Retail Agents – Are You Paying for Two Wholesale Brokers Instead of One?
In a previous article, 5 Ways Retail Agents Pay For Their Wholesale Insurance Broker, I explain how poor service is one way retail agents pay for their wholesale broker. However, that’s only part of the story for many retail agents and their support staff. For retailers working with large wholesale insurance organizations, you may be paying for two wholesale brokers instead of one!
Big, national wholesale insurance organizations can certainly assist with the placement of many kinds of risks. Despite a compensation structure that incentivizes their production staff to place any kind of risk regardless of where it comes from —there are still those within these organizations that specialize to some degree.
Here’s the problem: the healthcare-focused broker often becomes the gatekeeper for all healthcare opportunities within that organization due to internal referral protocols. They are the go-to healthcare person. This often works well for the ‘internal healthcare expert’, who enjoys the benefit of submission activity they didn’t work for. But for the retail agent and their support staff, it’s often a negative thing.
What about the retail agent collaborating with a broker who knows little about healthcare risks? Internal referral protocols may result in the retail agent benefitting from the ‘internal healthcare expert’ who knows more about the healthcare space than the initial broker, but at what cost? The retail agent has no prior relationship with the ‘internal healthcare expert’, nor are they likely to have much more healthcare business to send their way. In the end, they won’t be a priority.
And, of course, internal referral protocols mean there is yet another wholesale broker through which information must flow, resulting in:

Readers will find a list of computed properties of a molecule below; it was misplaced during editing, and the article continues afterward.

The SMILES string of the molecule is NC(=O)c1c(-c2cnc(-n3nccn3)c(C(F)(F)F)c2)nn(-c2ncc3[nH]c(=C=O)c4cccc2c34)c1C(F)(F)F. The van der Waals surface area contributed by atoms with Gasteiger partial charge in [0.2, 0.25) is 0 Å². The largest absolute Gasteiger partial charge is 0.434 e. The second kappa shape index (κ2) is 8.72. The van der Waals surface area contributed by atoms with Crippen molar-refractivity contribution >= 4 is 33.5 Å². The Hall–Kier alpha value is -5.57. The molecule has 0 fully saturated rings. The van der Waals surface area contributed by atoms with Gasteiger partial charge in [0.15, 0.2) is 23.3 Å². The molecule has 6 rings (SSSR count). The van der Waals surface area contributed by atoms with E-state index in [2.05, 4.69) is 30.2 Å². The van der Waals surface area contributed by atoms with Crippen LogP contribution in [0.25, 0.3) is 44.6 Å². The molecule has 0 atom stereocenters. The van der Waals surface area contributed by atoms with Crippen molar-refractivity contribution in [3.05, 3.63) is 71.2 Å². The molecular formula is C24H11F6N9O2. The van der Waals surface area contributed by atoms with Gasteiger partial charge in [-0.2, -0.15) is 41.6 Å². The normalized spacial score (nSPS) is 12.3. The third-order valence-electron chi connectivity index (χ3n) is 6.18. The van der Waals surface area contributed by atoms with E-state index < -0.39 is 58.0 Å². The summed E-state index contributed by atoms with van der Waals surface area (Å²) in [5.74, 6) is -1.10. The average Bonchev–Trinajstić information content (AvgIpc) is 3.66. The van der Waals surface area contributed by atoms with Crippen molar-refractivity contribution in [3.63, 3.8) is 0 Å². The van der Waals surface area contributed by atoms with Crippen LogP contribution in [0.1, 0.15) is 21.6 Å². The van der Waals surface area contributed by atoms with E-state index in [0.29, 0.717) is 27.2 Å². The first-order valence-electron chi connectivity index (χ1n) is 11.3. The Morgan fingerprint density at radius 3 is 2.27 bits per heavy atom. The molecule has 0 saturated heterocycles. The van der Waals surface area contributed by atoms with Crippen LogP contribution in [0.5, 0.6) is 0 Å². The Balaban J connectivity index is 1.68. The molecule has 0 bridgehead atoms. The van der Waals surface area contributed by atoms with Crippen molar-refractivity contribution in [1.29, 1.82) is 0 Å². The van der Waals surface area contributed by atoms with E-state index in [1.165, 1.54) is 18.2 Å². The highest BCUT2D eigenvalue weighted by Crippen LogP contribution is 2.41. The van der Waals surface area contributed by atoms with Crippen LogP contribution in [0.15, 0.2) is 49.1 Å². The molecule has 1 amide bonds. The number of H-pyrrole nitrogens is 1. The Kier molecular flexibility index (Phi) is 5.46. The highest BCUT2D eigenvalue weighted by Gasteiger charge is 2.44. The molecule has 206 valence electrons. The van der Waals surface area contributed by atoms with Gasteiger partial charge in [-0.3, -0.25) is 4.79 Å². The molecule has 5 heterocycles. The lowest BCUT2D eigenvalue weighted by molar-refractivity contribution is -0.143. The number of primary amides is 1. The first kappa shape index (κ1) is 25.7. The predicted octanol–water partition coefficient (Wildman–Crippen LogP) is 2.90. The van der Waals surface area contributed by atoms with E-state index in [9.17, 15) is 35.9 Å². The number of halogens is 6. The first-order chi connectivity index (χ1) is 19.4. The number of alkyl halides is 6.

- Decreased efficiency
- Significantly greater likelihood for errors leading to coverage problems
- Increased E&O exposure
The situation is also not ideal for the retail agents and support staff that have a direct relationship with the ‘internal healthcare expert’ – retail professionals that likely focus on the healthcare space themselves. These customers are forced to compete for their wholesale broker’s time and attention.
Worse yet, internal referral protocols in these large wholesale organizations effectively increase the retail agent’s own competition because any retail agent can now access an ‘internal healthcare expert’. This is great for wholesale brokers and their organizations, but not for retail customers that should receive the most attention.
Internal referral protocols negatively impact retail agents and their support staff in other ways too. Most notably, this applies to underwriters. Usually, when a second wholesale broker is added to the equation, the marketing effort suffers. Underwriters then experience the following:
- Receive lower quality submissions on average
- Struggle to get the information they need
- Experience lower hit ratios
- Ultimately waste more time on these submissions.
The bottom line? Internal referral protocols result in underwriters that are less motivated to provide prompt service and competitive terms.
- Internal referral protocols are good for wholesale brokers, but they are not good for retail agents/support staff or underwriters.
- Retail agents/support staff dealing with internal referral protocols are paying too much for their wholesale broker.
- Ethos’ healthcare focus and lack of internal referral protocols benefit their retail clients’ books and bottom lines.
Ethos Insurance Partners, Inc. is exclusively focused on the placement of healthcare risks and that makes us true healthcare experts. In addition, Ethos only accepts submissions from the retail agents and support staff with whom we partner directly. That means our retail clients never need to deal with the problems associated with internal referral protocols.
Got healthcare? Give Ethos a call.